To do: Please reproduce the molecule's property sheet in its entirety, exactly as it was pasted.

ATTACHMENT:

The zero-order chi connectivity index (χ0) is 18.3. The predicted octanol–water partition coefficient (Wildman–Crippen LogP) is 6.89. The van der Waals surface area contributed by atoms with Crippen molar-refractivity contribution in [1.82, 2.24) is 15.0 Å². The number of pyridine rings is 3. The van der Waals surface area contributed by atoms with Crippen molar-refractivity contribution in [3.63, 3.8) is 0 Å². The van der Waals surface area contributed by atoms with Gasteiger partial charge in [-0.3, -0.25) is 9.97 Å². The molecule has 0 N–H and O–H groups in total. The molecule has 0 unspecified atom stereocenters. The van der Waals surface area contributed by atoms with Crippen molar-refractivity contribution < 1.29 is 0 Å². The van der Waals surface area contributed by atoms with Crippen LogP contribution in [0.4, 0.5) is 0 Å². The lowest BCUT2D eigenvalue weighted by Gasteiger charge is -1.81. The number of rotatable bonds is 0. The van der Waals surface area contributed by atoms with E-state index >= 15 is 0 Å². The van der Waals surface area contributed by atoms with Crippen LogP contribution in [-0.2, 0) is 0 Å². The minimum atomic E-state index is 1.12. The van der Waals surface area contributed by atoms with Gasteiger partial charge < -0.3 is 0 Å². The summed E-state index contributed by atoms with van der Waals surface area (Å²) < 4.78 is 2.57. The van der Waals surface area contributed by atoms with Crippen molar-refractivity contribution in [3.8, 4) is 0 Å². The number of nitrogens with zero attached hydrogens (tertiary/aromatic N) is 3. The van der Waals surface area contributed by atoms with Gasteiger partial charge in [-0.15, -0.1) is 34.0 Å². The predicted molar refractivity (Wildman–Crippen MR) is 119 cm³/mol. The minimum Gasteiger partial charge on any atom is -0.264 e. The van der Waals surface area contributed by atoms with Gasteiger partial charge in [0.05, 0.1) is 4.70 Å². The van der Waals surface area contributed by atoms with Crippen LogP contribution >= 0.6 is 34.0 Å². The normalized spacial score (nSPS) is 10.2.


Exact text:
The zero-order chi connectivity index (χ0) is 18.3. The predicted octanol–water partition coefficient (Wildman–Crippen LogP) is 6.89. The van der Waals surface area contributed by atoms with Crippen molar-refractivity contribution in [1.82, 2.24) is 15.0 Å². The number of pyridine rings is 3. The van der Waals surface area contributed by atoms with Crippen molar-refractivity contribution in [3.63, 3.8) is 0 Å². The van der Waals surface area contributed by atoms with Gasteiger partial charge in [-0.3, -0.25) is 9.97 Å². The molecule has 0 N–H and O–H groups in total. The molecule has 0 unspecified atom stereocenters. The van der Waals surface area contributed by atoms with Crippen molar-refractivity contribution < 1.29 is 0 Å². The van der Waals surface area contributed by atoms with Crippen LogP contribution in [0.4, 0.5) is 0 Å². The lowest BCUT2D eigenvalue weighted by Gasteiger charge is -1.81. The number of rotatable bonds is 0. The van der Waals surface area contributed by atoms with E-state index >= 15 is 0 Å². The van der Waals surface area contributed by atoms with Crippen LogP contribution in [-0.2, 0) is 0 Å². The minimum atomic E-state index is 1.12. The van der Waals surface area contributed by atoms with Gasteiger partial charge < -0.3 is 0 Å². The summed E-state index contributed by atoms with van der Waals surface area (Å²) < 4.78 is 2.57. The van der Waals surface area contributed by atoms with Crippen molar-refractivity contribution in [3.8, 4) is 0 Å². The number of nitrogens with zero attached hydrogens (tertiary/aromatic N) is 3. The van der Waals surface area contributed by atoms with Gasteiger partial charge in [-0.15, -0.1) is 34.0 Å². The predicted molar refractivity (Wildman–Crippen MR) is 119 cm³/mol. The minimum Gasteiger partial charge on any atom is -0.264 e. The van der Waals surface area contributed by atoms with Gasteiger partial charge in [0.05, 0.1) is 4.70 Å². The van der Waals surface area contributed by atoms with Crippen LogP contribution >= 0.6 is 34.0 Å². The normalized spacial score (nSPS) is 10.2.